TV watching is linked to aggression in kids. You think?

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TV watching is linked to aggression in kids. You think?

A new study confirms many others: the more TV a 3-year-old watches, the more likely he or she is to behave aggressively.
In fact, according to a report in Reuters Health: Just having the TV on when the child wasn’t watching it was also linked to aggressive behavior, although the relationship wasn’t as strong, Dr. Jennifer A. Manganello of the University at Albany, State University of New York, Rensselaer, and her colleagues found.
She and her colleagues looked at 3,128 women from 20 US cities who had a child between 1998 and 2000. While there was some diversity of education among the study participants, one-third hadn’t graduated from high school.
Two-thirds of the mothers said their three-year-old watched more than two hours of TV a day, and the average viewing time for kids was around three hours. On average, the TV was on for about five additional hours on a typical day.
After accounting for factors known to be associated with aggressive behavior, such as living in a violent neighborhood or having a mother who suffers from depression, TV watching and household TV time were both still significantly associated with aggressive behavior, such as hitting others, having angry moods, being disobedient, and screaming a lot.
The American Academy of Pediatrics recommends no TV at all for children two and younger, and two hours a day or less for older kids, Manganello and her team note in their report.
There are a number of ways that excessive TV viewing could contribute to a child’s degree of aggressive behavior, the researchers add. Children may see violence on TV, and time spent watching TV may mean less time for behaviors that help kids develop positively, such as reading or playing.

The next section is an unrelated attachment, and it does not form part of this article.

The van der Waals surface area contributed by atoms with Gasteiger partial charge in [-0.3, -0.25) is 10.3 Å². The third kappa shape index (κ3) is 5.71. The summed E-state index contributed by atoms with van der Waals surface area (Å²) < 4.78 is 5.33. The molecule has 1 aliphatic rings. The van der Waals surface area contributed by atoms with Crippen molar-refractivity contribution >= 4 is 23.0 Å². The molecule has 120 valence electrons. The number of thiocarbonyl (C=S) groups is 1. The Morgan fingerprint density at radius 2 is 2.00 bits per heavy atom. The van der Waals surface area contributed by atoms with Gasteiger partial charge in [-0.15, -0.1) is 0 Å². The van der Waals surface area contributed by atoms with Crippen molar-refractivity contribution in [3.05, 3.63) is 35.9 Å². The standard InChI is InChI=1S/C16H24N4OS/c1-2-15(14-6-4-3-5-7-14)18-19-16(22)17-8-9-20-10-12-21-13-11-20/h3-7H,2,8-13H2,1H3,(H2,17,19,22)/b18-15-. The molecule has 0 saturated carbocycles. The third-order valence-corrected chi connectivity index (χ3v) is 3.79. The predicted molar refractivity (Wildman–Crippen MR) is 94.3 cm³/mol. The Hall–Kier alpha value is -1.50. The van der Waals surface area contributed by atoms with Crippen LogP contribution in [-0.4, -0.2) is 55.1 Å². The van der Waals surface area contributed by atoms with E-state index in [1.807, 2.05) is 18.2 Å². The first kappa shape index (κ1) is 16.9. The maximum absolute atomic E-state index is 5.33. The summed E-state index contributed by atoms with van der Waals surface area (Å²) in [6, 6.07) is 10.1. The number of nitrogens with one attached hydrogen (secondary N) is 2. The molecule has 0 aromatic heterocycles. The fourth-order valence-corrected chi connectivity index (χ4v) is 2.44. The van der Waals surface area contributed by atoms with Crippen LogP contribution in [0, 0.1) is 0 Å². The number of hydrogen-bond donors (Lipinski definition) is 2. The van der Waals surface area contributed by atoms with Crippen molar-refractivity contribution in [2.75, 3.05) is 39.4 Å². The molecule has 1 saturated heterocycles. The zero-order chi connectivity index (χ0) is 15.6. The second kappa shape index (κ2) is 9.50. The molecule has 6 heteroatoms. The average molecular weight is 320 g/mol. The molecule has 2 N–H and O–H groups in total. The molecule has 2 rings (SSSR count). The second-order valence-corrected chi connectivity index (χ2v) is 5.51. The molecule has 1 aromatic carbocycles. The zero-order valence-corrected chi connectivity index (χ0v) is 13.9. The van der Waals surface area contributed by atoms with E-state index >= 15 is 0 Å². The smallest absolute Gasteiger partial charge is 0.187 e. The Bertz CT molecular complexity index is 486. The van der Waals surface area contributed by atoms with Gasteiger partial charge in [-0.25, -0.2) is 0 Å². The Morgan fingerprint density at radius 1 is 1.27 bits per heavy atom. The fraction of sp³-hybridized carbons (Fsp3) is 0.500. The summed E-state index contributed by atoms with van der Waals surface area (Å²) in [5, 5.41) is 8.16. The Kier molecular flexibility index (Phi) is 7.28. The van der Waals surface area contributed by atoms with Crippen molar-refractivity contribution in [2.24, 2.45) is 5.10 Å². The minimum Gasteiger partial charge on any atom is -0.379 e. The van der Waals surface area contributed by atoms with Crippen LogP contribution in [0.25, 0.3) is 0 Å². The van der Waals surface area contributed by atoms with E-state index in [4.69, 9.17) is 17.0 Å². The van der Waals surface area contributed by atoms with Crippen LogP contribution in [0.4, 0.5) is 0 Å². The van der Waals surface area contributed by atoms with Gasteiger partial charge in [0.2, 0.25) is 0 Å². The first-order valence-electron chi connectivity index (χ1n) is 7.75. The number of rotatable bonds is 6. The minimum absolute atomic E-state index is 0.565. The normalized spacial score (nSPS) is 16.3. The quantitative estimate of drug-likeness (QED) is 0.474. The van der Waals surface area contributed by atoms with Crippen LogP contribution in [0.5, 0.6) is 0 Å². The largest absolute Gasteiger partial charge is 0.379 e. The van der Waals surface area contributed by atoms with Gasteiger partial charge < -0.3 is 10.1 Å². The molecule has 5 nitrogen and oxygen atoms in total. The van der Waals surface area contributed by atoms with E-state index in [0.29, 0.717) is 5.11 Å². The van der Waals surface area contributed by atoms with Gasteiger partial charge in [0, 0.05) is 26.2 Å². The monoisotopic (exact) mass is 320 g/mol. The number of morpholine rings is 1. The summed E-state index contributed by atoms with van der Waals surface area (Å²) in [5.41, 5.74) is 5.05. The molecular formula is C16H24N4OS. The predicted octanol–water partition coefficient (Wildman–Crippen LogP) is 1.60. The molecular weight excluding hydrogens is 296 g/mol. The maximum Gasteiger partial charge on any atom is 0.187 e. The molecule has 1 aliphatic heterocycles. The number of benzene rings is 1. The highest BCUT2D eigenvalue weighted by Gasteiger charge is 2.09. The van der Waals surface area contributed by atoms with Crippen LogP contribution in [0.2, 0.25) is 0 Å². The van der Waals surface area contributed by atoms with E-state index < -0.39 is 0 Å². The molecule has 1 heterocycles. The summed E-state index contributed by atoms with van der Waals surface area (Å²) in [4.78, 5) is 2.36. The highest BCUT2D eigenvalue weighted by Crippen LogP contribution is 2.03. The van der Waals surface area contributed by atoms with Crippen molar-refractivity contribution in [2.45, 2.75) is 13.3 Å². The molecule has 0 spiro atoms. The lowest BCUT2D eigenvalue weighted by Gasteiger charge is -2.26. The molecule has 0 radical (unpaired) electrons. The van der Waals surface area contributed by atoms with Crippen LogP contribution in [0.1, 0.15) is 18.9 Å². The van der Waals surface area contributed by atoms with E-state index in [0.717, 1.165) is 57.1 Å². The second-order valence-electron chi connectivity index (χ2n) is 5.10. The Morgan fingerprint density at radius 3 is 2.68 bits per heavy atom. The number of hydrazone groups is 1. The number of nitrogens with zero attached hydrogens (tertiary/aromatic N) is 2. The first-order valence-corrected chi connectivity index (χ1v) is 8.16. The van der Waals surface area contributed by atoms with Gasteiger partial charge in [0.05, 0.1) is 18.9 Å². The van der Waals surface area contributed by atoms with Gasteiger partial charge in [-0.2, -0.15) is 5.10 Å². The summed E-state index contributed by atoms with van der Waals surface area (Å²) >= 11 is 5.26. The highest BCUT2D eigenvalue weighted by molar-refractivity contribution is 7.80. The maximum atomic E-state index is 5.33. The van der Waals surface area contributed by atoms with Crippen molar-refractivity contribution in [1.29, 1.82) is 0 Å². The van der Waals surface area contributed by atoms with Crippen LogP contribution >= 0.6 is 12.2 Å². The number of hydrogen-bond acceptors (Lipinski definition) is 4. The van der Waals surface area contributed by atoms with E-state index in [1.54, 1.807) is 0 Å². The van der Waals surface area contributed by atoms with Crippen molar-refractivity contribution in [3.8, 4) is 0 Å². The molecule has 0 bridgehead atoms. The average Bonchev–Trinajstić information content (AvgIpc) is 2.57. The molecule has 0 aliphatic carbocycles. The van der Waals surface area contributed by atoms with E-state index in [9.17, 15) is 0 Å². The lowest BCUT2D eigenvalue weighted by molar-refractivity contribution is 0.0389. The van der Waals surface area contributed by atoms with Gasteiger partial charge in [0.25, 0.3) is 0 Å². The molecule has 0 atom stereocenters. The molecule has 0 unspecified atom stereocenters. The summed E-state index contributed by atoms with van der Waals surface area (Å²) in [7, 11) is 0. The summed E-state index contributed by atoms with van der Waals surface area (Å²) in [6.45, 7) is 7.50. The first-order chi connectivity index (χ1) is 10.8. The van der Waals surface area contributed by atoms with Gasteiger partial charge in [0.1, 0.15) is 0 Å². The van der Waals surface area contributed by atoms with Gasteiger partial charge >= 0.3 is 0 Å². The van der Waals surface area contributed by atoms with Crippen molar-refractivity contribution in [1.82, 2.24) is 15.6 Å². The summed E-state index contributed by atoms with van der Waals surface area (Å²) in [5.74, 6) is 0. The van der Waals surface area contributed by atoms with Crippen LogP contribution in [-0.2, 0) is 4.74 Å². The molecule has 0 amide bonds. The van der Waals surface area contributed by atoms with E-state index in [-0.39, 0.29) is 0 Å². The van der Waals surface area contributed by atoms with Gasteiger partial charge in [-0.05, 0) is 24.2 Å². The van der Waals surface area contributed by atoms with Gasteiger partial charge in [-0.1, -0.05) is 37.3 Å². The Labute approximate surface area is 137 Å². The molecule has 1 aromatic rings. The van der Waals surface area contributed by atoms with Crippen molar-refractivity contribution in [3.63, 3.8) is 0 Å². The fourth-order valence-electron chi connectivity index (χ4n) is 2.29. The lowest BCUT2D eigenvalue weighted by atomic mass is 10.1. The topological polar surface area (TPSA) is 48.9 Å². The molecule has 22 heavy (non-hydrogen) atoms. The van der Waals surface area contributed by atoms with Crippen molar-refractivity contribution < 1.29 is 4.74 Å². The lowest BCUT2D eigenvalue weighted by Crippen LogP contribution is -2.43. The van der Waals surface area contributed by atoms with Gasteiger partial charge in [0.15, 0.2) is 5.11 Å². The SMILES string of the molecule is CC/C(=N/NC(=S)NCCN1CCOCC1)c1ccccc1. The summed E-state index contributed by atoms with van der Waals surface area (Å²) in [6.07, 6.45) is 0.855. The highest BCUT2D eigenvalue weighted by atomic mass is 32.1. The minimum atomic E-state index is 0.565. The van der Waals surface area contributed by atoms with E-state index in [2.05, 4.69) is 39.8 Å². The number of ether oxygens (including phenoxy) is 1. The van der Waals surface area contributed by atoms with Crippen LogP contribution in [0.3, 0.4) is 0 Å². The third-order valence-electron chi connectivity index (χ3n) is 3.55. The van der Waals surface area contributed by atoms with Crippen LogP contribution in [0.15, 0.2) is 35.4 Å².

“We really don’t know what’s going on for certain,” Manganello said. Future research needs to look both at TV content and at what’s going on in a child’s home when the TV is on, she added.
The findings show, Manganello said, that parents have to consider the “overall TV environment” of the home, as well as how much TV their child is watching.
“Parents should be smart about TV use,” Manganello told Reuters Health. “They should limit the time that children use TV, pay attention to the content of TV programs, and consider how TV is used throughout the home.”
You can see an abstract of the original article in Archives of Pediatrics & Adolescent Medicine, November 2009, here.

If you want tips on reducing or eliminating TV time from your home, I have bunches of them in my books:
Also, I have a number of blogs on TV and kids:


  1. On one hand, I’m amazed that researchers feel a need to research something so obvious. On the other hand, I remember it was my girlfriend who had to point out the correlation between my children’s discontentment and the TV they were watching when they were toddlers. The minute she mentioned it, I watched my children and realized it was true. Since then I’ve greatly restricted TV in my home – it’s rarely on in the summer because the children are outside. During the winter, it’s on a bit more frequently, but never more than an hour a day. The children are happier, and so am I.

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